Clark's Bears Summer 2024

Take a journey through history, but beware of The Wolfman!

  • White Mt. Central RR
  • White Mt. Central RR
  • All Kids Aboard: The White Mt. Central RR
  • White Mt. Central RR
  • White Mt. Central RR in Autumn
  • White Mt. Central RR

All aboard the White Mountain Central Railroad for a 25-minute 2½ mile train ride. Travel through our 1904 covered bridge across the scenic Pemigewasset River and into Wolfman's territory! This season we will be operating both our General Electric diesel locomotive (during the spring and fall) and the Climax steam locomotive (from July 1 through August 25, then again August 31, September 1, & 2, 2024).

Our Climax geared steam locomotive was built in 1920 in Corry, Pennsylvania by the Climax Manufacturing Company. It was patented February 25, 1890 and has the builder's number 1603. The 50-ton Climax was bought brand new by the Beebe River Lumber Company in Campton, NH located about 16 miles south of Clark's Bears. The Beebe River Lumber Company used it to haul lumber out of the Waterville Valley area. They sold the Climax to the East Branch and Lincoln Railroad in Lincoln, NH. There it was used for a few years hauling lumber and then put into storage.

In 1951 the Clark's bought the Climax and had plans to restore it someday. In the early 1970's the trucks were put back together. In 1975 the Climax was moved into the new brick engine house for restoration. A new lagging jacket, pins and bushings were installed. Also that winter they replaced the tubes in the boiler and the gears were repaired as well. The Climax was converted from coal to wood. By the summer of 1976, the Climax was ready to go online for passenger service on the White Mountain Central RR for the first time!

Over the decades the Climax has had various maintenance issues repaired. Clark's Bears and the White Mountain Central RR is fortunate to have a dedicated staff to keep the Climax running for the enjoyment of our guests for years to come.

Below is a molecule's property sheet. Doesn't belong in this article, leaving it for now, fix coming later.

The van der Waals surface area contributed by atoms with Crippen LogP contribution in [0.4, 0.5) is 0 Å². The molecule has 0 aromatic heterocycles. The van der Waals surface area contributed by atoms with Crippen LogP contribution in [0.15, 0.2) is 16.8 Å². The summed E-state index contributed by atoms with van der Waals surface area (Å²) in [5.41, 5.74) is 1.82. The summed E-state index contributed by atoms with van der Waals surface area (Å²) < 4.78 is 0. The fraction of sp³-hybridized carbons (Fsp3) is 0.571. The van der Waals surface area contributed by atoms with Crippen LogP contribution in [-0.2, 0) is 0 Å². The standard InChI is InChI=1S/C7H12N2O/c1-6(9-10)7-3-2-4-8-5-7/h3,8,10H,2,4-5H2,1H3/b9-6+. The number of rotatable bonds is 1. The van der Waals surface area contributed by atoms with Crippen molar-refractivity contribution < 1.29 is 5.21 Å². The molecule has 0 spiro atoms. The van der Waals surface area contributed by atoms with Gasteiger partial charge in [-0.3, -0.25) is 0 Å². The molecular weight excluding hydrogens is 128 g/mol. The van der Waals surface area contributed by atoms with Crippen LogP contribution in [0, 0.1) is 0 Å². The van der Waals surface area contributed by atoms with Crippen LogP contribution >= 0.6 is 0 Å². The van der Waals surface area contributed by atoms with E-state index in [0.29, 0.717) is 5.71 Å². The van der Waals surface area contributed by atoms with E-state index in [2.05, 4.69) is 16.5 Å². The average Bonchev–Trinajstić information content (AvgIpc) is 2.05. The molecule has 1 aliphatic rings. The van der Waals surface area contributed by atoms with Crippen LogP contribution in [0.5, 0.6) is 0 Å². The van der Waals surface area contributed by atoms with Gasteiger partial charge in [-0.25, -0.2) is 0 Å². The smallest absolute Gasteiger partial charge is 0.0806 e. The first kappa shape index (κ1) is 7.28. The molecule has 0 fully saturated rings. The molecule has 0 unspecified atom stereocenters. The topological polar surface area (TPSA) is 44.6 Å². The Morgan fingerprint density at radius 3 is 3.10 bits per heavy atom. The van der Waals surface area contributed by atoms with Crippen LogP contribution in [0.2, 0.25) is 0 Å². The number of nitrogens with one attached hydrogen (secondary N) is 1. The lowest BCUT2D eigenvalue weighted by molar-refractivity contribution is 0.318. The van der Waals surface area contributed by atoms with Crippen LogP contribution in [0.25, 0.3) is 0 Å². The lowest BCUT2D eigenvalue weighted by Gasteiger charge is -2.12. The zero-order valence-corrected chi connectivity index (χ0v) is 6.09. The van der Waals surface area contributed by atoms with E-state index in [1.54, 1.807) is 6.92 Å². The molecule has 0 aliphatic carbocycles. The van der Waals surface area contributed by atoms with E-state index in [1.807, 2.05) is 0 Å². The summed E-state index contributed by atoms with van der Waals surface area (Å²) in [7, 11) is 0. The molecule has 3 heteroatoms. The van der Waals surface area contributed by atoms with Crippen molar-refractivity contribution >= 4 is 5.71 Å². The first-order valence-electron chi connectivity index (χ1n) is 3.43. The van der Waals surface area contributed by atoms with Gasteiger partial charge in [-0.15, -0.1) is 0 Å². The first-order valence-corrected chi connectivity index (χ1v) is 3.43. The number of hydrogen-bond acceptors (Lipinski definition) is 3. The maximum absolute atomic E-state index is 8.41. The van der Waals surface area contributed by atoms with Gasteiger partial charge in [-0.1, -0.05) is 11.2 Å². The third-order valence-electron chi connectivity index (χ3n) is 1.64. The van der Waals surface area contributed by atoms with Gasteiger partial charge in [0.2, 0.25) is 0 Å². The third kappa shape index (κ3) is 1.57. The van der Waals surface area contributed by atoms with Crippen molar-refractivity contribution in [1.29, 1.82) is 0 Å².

The GE diesel electric locomotive is a 65-ton standard gauge engine that was built in Schenectady, New York with builder's number 17,996. It was used on the Newport Dinner Train in Newport, Rhode Island. The White Mountain Central Railroad purchased this locomotive in 2004 and has used it as needed on the tourist train ride ever since.
Locomotives are subject to change without notice.


One of the favorite parts of the train ride for many passengers is coming face to face with the Wolfman. This longtime resident of these woods, the rabble rousin' Wolfman will amuse you with his antics, all in an attempt to keep curious visitors away from his secret mining operation of the precious mineral: Unobtainium. He never tires of using his many tricks to keep you off his land. Don't worry kids, Wolfman will not try to cross the bridge because he is too afraid of heights. He will not cross underneath the bridge because he is more afraid of water! In fact, Wolfman is so afraid of water that he hasn't taken a bath... IN YEARS! You will be returned safely to the beautiful Victorian train station where you can continue your day. Note to parents: Please use your discretion for your preschool children.

Click here for train schedule.

A History of the White Mountain Central Railroad

In the early 50's, fascinated by steam-power, the Clark brothers began to rescue steam locomotives from the cutting torch creating "green pastures for iron horses" at the Trading Post. Conceived with hard work and an impressive collection of locomotives - including models by Climax, Heisler, Shay and Porter - the White Mountain Central Railroad was born.

In 1963, with his two teenage sons and a dedicated crew in tow, Edward M. Clark dismantled a 1904 Howe-Truss railroad covered bridge in East Montpelier, Vermont. The team then transported the structure and reassembled it to span the mighty Pemigewasset River adjacent to the Trading Post grounds. A monumental accomplishment, our bridge is the world's only standing example of a Howe-Truss bridge.

Today, after 60 years of "moving people by steam," the White Mountain Central Railroad primarily relies on the Climax locomotive, one of only three left in operation worldwide.

Learn more about locomotive lore and railroad heritage in the Florence Murray Museum. or visit the White Mountain Central Railroad website at for more details about our railroad equipment.